- Professional Monitoring: Professional monitoring requires a monthly subscription, but it guarantees someone is always keeping track of your video feeds. Daytime, nighttime, when you’re at the hair salon, when you’re at the movies — no matter what the situation — someone is watching your property and can respond in the case of an emergency. That takes the worry out of security.
- Self-monitoring: Self-monitoring is a reasonable option if you feel you can respond to real-time alerts whenever your cameras pick something up. Of course, the main advantage to self-monitoring is that it’s typically free. If you choose to go the DIY route, you’ll want to make sure real-time alerts are free and that you can check out live feeds whenever you want. In addition, it’s better to go with companies that offer free storage. Otherwise, you might wind up paying to record footage.
Speaking of storage, cameras generally come with two types: cloud and local.
- Cloud: Cloud storage means all your recordings are saved virtually, to a cloud. That guarantees you can access them any time you want. It also eliminates the need for any bulky storage equipment on site. That can be a plus if you’re renting. Often, however, companies charge extra for cloud storage, which adds to your security bottom line.
- Local: Local storage means all your recordings are kept on-site. There are different varieties of local storage. Some cameras come with microSD slots. The advantage of microSD cards is that you don’t have to worry about bulky equipment. However, these cards don’t have especially large storage capacities. One option to microSD is DVR/NVR systems. These systems come with a far larger storage capacity, usually up to three terabytes. However, you have to find some place to put the devices.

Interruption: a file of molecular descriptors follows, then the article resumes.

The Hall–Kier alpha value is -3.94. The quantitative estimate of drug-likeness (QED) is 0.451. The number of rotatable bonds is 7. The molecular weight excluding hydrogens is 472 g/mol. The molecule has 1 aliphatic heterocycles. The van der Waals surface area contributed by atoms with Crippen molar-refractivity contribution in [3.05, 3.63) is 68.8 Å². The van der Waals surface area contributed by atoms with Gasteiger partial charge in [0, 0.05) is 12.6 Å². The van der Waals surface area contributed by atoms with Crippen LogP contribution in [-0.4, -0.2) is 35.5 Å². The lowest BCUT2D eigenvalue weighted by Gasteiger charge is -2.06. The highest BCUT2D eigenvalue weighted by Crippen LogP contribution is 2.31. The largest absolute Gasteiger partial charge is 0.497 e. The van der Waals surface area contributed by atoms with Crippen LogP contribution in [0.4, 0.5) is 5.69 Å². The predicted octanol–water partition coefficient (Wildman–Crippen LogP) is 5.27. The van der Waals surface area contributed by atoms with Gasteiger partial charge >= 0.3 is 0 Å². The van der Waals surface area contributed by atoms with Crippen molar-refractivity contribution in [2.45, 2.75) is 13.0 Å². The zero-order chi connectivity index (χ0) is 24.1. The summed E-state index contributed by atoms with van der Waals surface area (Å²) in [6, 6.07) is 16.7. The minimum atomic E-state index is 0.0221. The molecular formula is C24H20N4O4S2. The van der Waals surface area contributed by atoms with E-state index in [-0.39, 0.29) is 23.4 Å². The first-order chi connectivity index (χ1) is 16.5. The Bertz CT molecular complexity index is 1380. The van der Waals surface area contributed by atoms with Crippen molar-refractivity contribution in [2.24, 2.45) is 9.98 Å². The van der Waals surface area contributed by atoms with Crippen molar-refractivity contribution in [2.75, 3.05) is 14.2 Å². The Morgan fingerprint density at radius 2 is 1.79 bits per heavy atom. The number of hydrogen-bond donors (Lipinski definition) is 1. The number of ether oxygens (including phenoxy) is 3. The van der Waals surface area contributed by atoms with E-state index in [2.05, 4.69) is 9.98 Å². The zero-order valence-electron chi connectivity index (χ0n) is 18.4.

Bonus features aren’t our first consideration, but they do matter. A camera with person detection, for instance, can reduce our false alerts, saving us time if we’re self-monitoring. Here’s a list of our favorite security camera extras.
- Two-way audio: Two-way audio lets us talk to anyone on our cameras, and it lets anyone on our cameras talk to us. Our favorite cameras not only have two-way audio but also noise reduction and echo cancellation.
- Activity zones: Some cameras’ images are broken up into different zones, or areas, within the field of view. This allows you to turn off zones if they are prone to false alarms.
- Smart-home compatibility: Security cameras don’t have to be compatible with Alexa and Google Assistant, but it’s sure more convenient when they are. We like controlling our system with just our voice and having the ability to set up routines connecting our various smart devices together.
- AI: Cameras these days are getting smarter, thanks to artificial intelligence. We give bonus points to any system that can tell the difference between people, pets, and packages. We’re even more impressed with those that provide facial recognition.
- Price: If you rent, you probably keep to a pretty strict budget. The bottom line matters. So, last but not least, we always carefully consider the cost of every security camera we review. It’s important to recognize that price isn’t just about the cost of the cameras themselves. You should also think about how much monitoring might cost each month and whether or not you want to pay for professional installation.
In general, we like cameras that cost between $60 and $200 depending on their use and what features they have. Monitoring plans should be between $10 and $20 a month. Installation should never be more than $150.